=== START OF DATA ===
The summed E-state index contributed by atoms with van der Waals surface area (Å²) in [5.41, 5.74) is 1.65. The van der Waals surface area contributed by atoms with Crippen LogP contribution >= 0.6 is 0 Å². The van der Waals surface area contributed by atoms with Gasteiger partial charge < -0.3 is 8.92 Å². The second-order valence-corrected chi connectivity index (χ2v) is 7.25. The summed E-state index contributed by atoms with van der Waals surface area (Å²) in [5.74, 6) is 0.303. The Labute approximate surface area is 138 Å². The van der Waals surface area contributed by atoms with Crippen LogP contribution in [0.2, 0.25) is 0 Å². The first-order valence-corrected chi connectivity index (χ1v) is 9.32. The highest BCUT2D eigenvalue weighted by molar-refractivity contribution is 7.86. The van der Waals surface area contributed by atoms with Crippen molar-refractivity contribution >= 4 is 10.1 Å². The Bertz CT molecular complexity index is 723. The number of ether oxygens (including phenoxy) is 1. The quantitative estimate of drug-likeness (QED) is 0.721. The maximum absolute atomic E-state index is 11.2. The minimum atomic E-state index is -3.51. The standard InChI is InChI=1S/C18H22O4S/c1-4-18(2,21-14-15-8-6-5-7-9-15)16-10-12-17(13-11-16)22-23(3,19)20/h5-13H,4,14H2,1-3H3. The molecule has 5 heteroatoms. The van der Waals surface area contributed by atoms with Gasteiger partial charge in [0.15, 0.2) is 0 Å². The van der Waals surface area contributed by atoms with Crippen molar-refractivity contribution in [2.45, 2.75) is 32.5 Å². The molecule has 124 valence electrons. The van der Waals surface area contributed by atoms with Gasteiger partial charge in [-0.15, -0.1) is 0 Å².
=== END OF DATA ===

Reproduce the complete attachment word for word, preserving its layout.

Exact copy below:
The summed E-state index contributed by atoms with van der Waals surface area (Å²) in [5.41, 5.74) is 1.65. The van der Waals surface area contributed by atoms with Crippen LogP contribution >= 0.6 is 0 Å². The van der Waals surface area contributed by atoms with Gasteiger partial charge < -0.3 is 8.92 Å². The second-order valence-corrected chi connectivity index (χ2v) is 7.25. The summed E-state index contributed by atoms with van der Waals surface area (Å²) in [5.74, 6) is 0.303. The Labute approximate surface area is 138 Å². The van der Waals surface area contributed by atoms with Crippen LogP contribution in [0.2, 0.25) is 0 Å². The first-order valence-corrected chi connectivity index (χ1v) is 9.32. The highest BCUT2D eigenvalue weighted by molar-refractivity contribution is 7.86. The van der Waals surface area contributed by atoms with Crippen molar-refractivity contribution >= 4 is 10.1 Å². The Bertz CT molecular complexity index is 723. The number of ether oxygens (including phenoxy) is 1. The quantitative estimate of drug-likeness (QED) is 0.721. The maximum absolute atomic E-state index is 11.2. The minimum atomic E-state index is -3.51. The standard InChI is InChI=1S/C18H22O4S/c1-4-18(2,21-14-15-8-6-5-7-9-15)16-10-12-17(13-11-16)22-23(3,19)20/h5-13H,4,14H2,1-3H3. The molecule has 5 heteroatoms. The van der Waals surface area contributed by atoms with Gasteiger partial charge in [0.15, 0.2) is 0 Å². The van der Waals surface area contributed by atoms with Crippen molar-refractivity contribution in [2.45, 2.75) is 32.5 Å². The molecule has 124 valence electrons. The van der Waals surface area contributed by atoms with Gasteiger partial charge in [-0.15, -0.1) is 0 Å².